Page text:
Using and Storing Squash and Pumpkin Seeds

by H. Chris Smith, Master Gardener volunteer

Now that the days are shorter, the air crisper and the windows have a sprinkle of mist in the morning, it’s time to think about how to store and use squash and pumpkin seeds. (text on image of pumpkin and pumpkin seeds)
Save them to plant, eat them… the choice is yours.

Pumpkins are a member of the Cucurbita, or gourd, family that includes other types of squash. “Pumpkins are considered to be drier, coarser, and strong-flavored compared to squash and are therefore used differently in cooking.” (see Reference #1)

In addition to the great taste of roasted pumpkin seeds, there are many health benefits to entice you to bring pumpkin seeds into your kitchen. “Pumpkin seeds are one of the best natural sources of magnesium, a mineral that’s important for keeping blood pressure in check. They’re also a good source of several other minerals, unsaturated fats, and fiber.” (see Reference #2)

Along with being high in nutrients, they’re also rich in antioxidants which aid in reducing a lot of harmful diseases our body tries to defend against. . . .” (see Reference #3)

This is one of the ways to prepare raw pumpkin seeds

  • Clean and wash the seeds
  • Dry the seeds in the oven at 150 degrees F. for 1-2 hours, stirring frequently
  • Roast seeds by:
    • Mixing thoroughly 2 cups dry seeds, ½ teaspoon Worcestershire sauce, 1½ tablespoons melted butter, and 1 teaspoon salt
    • Place in a shallow baking pan and roast (1 hour at 250 degrees F.; 30 minutes at 275 degrees F.; or 10-15 minutes at 300 degrees F.
    • Stir the seeds frequently as they roast
    • Store cooled seeds in a plastic bag. Seeds can be kept in the refrigerator or freezer.
    • Seeds will become rancid if stored at room temperature for long periods of time. (see Reference #4)
There are many simple ways to add pumpkin seeds to your diet
  • Use them as toppings on dishes such as yogurt and granola;
  • Sprinkle them in a salad; or
  • Add them to your pumpkin bread recipe.
  • “You may also buy pumpkin seed extracts which can be especially helpful if you are someone who isn’t a fan of seeds or nuts (or if you are allergic).” (see Reference #3)
Saving seeds

If you decide to collect squash and pumpkin seeds to plant in your garden in the spring, keep in mind that, “[s]eeds from hybrid varieties produce a mixture of plant types, most of which are inferior to the parent. Many varieties could be hybrids but may not be designated as such.” (see Reference #5)

Squash and pumpkin seeds can be inadvertently cross-pollinated in the garden, thereby creating plants with hybrid seeds. But, by taking the time to control pollination you can have confidence that the seeds you store will not be hybrid. “You can control pollination in your garden, but it requires careful attention. First, you need to distinguish between male and female flowers. Male blossoms are on a longer stalk and do not have a miniature fruit at the base as do female blossoms.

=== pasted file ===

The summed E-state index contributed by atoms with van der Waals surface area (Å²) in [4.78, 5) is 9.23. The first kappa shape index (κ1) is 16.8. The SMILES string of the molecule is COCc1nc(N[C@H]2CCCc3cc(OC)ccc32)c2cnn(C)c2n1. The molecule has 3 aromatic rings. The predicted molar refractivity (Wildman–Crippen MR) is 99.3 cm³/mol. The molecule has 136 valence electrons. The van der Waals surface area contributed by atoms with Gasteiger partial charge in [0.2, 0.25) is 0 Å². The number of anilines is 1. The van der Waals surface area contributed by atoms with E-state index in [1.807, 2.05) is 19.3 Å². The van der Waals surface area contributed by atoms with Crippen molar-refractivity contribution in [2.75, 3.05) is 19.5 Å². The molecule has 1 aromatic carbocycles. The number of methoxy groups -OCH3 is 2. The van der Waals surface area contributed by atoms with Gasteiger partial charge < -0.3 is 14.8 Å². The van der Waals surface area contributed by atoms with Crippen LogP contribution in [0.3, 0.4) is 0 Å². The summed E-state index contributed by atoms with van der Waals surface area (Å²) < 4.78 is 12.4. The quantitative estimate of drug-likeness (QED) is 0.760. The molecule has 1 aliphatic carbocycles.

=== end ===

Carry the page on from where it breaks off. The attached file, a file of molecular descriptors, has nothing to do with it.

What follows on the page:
1. With careful observation, note the blossoms that will open the following day. They have a light yellow color and a distinctly pointed tip.
  2. In the evening, select male and female flowers on the same plant. With a paper clip for small flowers or a rubber band for larger flowers, prevent the flower from opening. Flowers open only early in the day.
  3. In the morning, pluck the male blossom and touch the cluster of pollen (called anthers) to the center of the female flower (called the stigma).
  4. Close the female flower again so bees can’t get in.
  5. Tag the blossom.
  6. Grow the fruit to maturity for the desired seed.” (see Reference #5)

Since pumpkin and squash seeds can live up to 4-5 years, it can be worth the time to manage pollination and then carefully store the seeds from your garden. A recommended storage method is to, “[p]lace seed packets in a jar, seal the jar tightly and place it in a refrigerator or freezer. To help absorb moisture, place a small, cloth bag filled with dry, powdered milk beneath the seed packets in the bottom of the jar. Use about 1⁄2 cup of dry milk from a recently opened package. (see Reference #5)

Planting a new crop

Next spring you will need to test your stored seeds for germination before planting. This is one method:

  1. “Moisten two or three layers of paper towels.
  2. Place 25 to 50 seeds on the towels and roll the towels loosely. Place them in a plastic bag.
  3. Keep the towels in a warm place such as on a kitchen counter or on top of a water heater. . . .
  4. Observe the seeds at 2-day intervals to determine the degree of germination.” (see Reference #5)

For more information, you can read this publication, Propagating Plants from Seeds (see Reference #6).

Most of all, enjoy your fall seeds, savor their flavor, and the good memories of tending squash and pumpkin plants in your garden.


  1. Squash and Pumpkin Varieties
  2. Seed of the Month
  3. Health Benefits of Pumpkin Seeds
  4. Preserving Foods: Pumpkins & Winter Squash
  5. Collecting and storing seeds from your garden
  6. Propagating Plants from Seed
  7. Give Seeds a Test for A+ Performance

Also see: Storing Pumpkin and Winter Squash at Home